In the 50th year of my ordination to “the gospel ministry,” I can’t recall the exact time when I first experienced “the call” from God to do that. Given that I was Texas Baptist born and bred, I may have heard “the call” in utero; like John the Baptist (I rest my case) leaping in his mama Elizabeth’s belly when her “kinswoman” Mary showed up with Jesus tucked inside her blessed womb.
Or maybe the call started in Johnny Ramey’s “junior boys” Sunday School class when he laid out the “plan of salvation” with a piping-hot vision of hell that sent me down the aisle of the First Baptist Church, Decatur, Texas. In those days, once you “got saved,” and were male, you were fair game for getting “the call.”
Or perhaps it came in an annual fall revival when the three-fold “invitations” were extended for: 1) salvation (confessing faith in Christ); 2) “rededication,” (confessing post-baptismal sin, an adolescent constant); 3) “surrendering” for “full-time Christian service.” Or did “the call” overtake me at youth camp when I surrendered for just about everything?
Whenever it took, my call to ministry wasn’t some watershed moment. The grace of it kind of trickled down. Somewhere along the way I concluded that some sort of “Christian vocation” was in my future.
That calling got serious at Texas Wesleyan College (now University), where I majored in religion under the tutelage of Professor Alice Wonders, at that time the only female chair of a religion department in the entire USA. Wonders did it all: Preacher extraordinaire; impeccable scholarship; and scintillating, demanding classroom teacher. It was in one of her classes that I remember thinking: “I want to learn to do what she is doing.”
The specificity of that professorial calling shaped a vocation that carried me to the classroom and the library, and I’ve been there ever since, although not everyone thought it a proper “ministerial” vocation. For years, when I returned to Texas, someone inevitably would proffer: “Billy, don’t you miss being in the ministry?”
Sometimes the people who’ve known us the longest understand us the least.
When Martin Luther told his father, Hans, that he had been “called of God” to the priesthood and the monastery, his father replied, “God grant your call was not an apparition of the devil.” Mentors can bless as well as curse. Yet mentors carry most of us into our chosen vocations whatever their particularity, offering instruction, encouragement and example that help us discover our own callings. I’ve had more than my grace-filled share, thank God.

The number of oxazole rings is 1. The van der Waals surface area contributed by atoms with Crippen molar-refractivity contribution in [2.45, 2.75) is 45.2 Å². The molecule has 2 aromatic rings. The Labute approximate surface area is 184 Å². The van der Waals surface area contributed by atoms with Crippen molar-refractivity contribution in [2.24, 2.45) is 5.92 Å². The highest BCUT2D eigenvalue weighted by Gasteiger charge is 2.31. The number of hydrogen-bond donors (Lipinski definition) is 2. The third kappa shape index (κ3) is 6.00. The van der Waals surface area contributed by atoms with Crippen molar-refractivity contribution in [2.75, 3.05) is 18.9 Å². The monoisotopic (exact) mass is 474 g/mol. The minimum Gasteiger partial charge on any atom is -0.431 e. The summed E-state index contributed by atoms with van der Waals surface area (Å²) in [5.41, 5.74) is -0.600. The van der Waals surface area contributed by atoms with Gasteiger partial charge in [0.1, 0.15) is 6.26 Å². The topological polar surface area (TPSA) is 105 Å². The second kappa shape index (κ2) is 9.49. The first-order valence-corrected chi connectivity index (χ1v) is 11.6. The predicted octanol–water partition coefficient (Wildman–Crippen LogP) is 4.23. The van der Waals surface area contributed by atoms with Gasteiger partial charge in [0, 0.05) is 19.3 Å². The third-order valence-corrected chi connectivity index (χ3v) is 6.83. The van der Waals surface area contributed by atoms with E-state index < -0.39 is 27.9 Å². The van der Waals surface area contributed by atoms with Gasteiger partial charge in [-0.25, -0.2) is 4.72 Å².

Frederick Buechner writes about that in his memoir, The Sacred Journey, on the impact of the great preacher George Buttrick, pastor of Madison Avenue Presbyterian Church, New York City. Buechner attended the church because it “was simply on the same block where I lived . … and I had nothing at all that much better to do with my lonely Sundays.” He confessed: “What drew me more was whatever it was that (Buttrick’s) sermons came from and whatever it was in me that they touched so deeply.”
“I wonder how many of us who claim ‘the call’ have ‘stumbled upon’ its meaning and purpose more times than we imagine or want to admit.”
Buechner recalls a particular homily that became a catalyst for his own sense of vocation when Buttrick told of Jesus’ refusal to accept the crown Satan offered but was nonetheless “crowned in the heart of the people who believe in him.” Such an “inward confession,” Butterick insisted, occurs “among confession and tears and great laughter.”
Buechner notes: “It was the phrase great laughter that did it, did whatever it was that I believe must have been hiddenly in the doing all the years of my journey up till then. It was not so much that a door opened as that I suddenly found a door had been open all along which I had only just then stumbled upon.”
Years later, someone sent him the sermon manuscript, and the phrase, “great laughter” was nowhere to be found. Buttrick’s improvised two words changed Buechner’s life. I wonder how many of us who claim “the call” have “stumbled upon” its meaning and purpose more times than we imagine or want to admit. (By the way, at their next meeting, Buechner asked Buttrick if he should go to seminary. After conversation, the preacher put Buechner in his car and drove him to Union Theological Seminary, thank God.)